As veteran analyst Dr. Loren Thompson of the Lexington Institute wrote in a late February blog on Forbes.com, the F136 extra engine has never made much sense, in large measure because the defense industry simply doesn’t work the same way as the consumer-driven marketplace.
Thompson notes, “Pentagon policymakers have argued every year since 2007 that GE’s ‘alternate engine’ is a waste of money that would duplicate efforts already made to develop the Pratt & Whitney propulsion system without providing corresponding benefits.”
Yet the F136 has lived on even longer than that. Its protracted gestation dates back to losing campaigns on the part of General Electric to have its engine chosen by Joint Strike Fighter finalists Lockheed Martin and Boeing, both of whom independently chose Pratt & Whitney’s F135 design instead. The F135 has gone on to power every F-35 flight to date, been certified by the government, and made a smooth transition to production.
Thompson argues the F136 has been buffeted by the turbulence of overriding the Pentagon’s oft-expressed wishes and best interests. “As the sole customer for the two engines, the government must cover all the costs of designing a second engine, developing and testing it, equipping and manning a second production line, funding a second supplier network, and sustaining a parallel maintenance and support infrastructure across the lifetime of the program.” In short, there’s a reason why no American military aircraft developed in the last three decades has featured multiple engines, nor for that matter do you see choices in avionics, landing gear and other major on-board systems.
Moreover, the cost of sustaining the F136 and bringing it to the market could equate to $8 billion in total, according to the federally funded Institute for Defense Analyses. The chances of such a massive investment ever being repaid is primary reason why the Pentagon and White House under both Democratic and Republican control have repeated sought to terminate the F136.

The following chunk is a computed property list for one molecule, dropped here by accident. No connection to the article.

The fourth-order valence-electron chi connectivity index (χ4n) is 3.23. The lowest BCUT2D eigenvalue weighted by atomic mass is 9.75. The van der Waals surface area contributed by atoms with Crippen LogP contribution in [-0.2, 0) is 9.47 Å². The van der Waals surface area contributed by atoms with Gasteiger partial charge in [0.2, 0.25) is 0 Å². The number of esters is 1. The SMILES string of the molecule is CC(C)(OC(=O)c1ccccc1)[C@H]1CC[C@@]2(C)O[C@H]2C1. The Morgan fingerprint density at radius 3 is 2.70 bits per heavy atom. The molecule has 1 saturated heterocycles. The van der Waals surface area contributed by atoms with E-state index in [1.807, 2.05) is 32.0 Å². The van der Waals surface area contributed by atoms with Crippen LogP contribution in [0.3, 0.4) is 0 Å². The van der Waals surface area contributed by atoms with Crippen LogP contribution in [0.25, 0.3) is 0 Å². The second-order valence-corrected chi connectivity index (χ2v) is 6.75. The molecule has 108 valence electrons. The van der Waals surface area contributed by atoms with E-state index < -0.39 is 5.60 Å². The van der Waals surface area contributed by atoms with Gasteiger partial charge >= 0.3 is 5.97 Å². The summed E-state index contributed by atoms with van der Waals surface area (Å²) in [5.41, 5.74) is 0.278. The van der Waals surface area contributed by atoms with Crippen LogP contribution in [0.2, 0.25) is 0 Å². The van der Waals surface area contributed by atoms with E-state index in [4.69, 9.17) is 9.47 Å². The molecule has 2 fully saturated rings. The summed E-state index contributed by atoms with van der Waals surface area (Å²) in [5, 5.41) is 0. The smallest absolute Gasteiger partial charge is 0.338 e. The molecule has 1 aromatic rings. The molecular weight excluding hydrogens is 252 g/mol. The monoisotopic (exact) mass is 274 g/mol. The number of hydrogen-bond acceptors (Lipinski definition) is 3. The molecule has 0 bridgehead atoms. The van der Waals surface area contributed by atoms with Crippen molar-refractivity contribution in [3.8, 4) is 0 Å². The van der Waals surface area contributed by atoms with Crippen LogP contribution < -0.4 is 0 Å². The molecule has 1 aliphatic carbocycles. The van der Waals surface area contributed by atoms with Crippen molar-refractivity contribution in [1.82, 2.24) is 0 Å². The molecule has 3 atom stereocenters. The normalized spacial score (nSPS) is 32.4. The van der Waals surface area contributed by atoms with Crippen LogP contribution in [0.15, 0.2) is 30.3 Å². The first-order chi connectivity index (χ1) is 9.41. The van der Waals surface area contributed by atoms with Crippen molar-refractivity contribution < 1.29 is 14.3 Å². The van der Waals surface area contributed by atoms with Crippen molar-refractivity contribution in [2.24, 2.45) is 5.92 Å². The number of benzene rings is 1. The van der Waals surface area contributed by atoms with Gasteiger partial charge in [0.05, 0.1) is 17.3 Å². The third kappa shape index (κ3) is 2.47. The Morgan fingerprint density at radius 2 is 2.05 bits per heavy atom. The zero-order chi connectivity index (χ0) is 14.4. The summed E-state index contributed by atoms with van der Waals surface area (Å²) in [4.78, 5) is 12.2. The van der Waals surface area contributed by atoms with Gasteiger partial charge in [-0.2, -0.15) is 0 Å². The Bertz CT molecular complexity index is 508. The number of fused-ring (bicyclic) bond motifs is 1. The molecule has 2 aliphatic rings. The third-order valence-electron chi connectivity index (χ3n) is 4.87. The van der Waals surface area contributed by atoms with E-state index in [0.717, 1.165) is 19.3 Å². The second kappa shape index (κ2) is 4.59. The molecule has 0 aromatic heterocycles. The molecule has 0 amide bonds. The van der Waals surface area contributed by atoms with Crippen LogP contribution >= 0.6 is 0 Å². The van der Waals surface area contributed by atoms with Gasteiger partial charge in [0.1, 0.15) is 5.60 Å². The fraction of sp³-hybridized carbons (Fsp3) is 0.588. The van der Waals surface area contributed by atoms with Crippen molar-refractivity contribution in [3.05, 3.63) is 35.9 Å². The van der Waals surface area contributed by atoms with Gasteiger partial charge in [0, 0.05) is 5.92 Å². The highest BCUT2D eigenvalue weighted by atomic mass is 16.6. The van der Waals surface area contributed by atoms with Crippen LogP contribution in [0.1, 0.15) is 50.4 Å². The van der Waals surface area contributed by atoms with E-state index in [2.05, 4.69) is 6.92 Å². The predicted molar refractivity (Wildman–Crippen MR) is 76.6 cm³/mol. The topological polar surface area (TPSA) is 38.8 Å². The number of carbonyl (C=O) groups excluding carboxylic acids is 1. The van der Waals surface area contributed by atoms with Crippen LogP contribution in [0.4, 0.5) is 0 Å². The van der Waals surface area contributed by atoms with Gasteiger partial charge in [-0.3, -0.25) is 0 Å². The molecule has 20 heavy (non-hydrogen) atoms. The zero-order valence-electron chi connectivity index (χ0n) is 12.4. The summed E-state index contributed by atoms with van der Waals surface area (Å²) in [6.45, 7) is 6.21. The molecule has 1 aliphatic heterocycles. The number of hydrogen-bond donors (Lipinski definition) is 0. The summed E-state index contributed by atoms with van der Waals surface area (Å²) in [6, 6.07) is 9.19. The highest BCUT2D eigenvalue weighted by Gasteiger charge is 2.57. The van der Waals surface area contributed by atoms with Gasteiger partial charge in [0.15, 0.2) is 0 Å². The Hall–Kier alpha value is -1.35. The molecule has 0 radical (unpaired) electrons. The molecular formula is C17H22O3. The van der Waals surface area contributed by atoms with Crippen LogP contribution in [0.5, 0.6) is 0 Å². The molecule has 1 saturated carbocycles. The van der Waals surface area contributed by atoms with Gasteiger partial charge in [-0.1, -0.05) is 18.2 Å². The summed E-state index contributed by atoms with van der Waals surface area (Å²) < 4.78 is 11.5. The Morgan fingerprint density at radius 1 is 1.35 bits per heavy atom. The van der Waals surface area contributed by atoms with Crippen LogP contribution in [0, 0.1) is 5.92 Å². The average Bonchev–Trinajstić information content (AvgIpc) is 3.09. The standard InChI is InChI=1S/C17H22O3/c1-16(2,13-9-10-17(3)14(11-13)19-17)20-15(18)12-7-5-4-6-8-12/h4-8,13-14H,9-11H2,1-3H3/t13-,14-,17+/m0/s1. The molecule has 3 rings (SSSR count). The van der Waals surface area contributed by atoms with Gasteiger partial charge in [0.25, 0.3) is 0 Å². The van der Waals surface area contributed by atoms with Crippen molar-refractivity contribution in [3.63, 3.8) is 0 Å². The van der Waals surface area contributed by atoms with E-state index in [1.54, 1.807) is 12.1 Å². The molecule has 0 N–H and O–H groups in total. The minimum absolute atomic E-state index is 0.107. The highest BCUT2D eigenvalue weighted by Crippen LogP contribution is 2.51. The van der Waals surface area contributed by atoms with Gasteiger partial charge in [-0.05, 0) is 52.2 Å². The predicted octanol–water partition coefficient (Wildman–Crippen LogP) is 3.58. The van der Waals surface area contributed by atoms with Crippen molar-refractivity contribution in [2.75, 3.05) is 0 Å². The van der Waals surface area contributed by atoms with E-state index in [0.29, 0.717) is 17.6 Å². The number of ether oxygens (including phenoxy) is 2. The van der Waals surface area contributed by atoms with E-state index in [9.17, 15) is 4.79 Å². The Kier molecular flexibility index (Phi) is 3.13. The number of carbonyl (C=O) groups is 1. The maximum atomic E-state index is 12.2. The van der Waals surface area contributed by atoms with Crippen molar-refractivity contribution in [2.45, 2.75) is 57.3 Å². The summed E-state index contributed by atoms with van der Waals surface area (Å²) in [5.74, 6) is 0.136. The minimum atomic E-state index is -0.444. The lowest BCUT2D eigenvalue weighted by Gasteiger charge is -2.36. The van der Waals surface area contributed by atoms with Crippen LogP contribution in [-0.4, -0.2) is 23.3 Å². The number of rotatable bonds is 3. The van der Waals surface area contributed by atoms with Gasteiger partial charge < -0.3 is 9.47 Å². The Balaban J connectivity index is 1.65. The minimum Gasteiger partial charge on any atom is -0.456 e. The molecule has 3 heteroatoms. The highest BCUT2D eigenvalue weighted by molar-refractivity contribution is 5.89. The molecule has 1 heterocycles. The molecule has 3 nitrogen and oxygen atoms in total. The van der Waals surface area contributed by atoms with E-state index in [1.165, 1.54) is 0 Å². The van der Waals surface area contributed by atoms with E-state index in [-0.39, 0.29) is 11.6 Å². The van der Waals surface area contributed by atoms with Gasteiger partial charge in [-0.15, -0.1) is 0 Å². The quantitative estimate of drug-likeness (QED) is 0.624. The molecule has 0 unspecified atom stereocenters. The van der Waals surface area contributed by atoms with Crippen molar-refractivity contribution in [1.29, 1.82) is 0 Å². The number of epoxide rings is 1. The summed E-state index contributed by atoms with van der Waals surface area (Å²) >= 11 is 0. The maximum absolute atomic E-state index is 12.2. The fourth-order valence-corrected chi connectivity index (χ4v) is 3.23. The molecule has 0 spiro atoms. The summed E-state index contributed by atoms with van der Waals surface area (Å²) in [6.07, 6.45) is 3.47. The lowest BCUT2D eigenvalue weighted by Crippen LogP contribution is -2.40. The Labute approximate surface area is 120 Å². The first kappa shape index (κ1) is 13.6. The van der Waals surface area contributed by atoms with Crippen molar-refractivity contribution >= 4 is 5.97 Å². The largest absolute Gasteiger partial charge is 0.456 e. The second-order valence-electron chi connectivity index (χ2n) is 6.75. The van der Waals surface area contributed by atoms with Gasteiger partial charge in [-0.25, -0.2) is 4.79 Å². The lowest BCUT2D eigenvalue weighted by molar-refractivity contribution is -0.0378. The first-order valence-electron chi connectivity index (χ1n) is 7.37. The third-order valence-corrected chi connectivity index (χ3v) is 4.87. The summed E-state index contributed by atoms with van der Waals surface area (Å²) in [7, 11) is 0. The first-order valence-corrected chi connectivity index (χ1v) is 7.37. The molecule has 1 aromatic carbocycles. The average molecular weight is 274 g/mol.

And that daunting figure presumes no further F136 teething troubles. By contrast, Pratt & Whitney’s F135 is derived from the proven F119 aboard all F-22 Raptors. Thompson adds, “Since the GE engine was begun later and not based on any prior design, its team is not as far down the learning curve and thus is likely to produce a less reliable engine.”
Lastly, Thompson debunks the notion that two engine suppliers will create more jobs, because the total number of engines will not change. “As a study by the consulting firm Whitney, Bradley & Brown pointed out, that means twice the number of vendors (with smaller amounts of work), twice the tooling, and twice the oversight…If there was a net gain in jobs from splitting the work among two teams, that presumably would be due to the inefficiency of the arrangement — inefficiency that raised rather than lowered the government’s costs.”
Two hundred and thirty-three cost-conscious members of the House of Representatives, especially dozens of Republican freshmen, took a big step in the right direction recently by voting to eliminate further funds for the wasteful F136.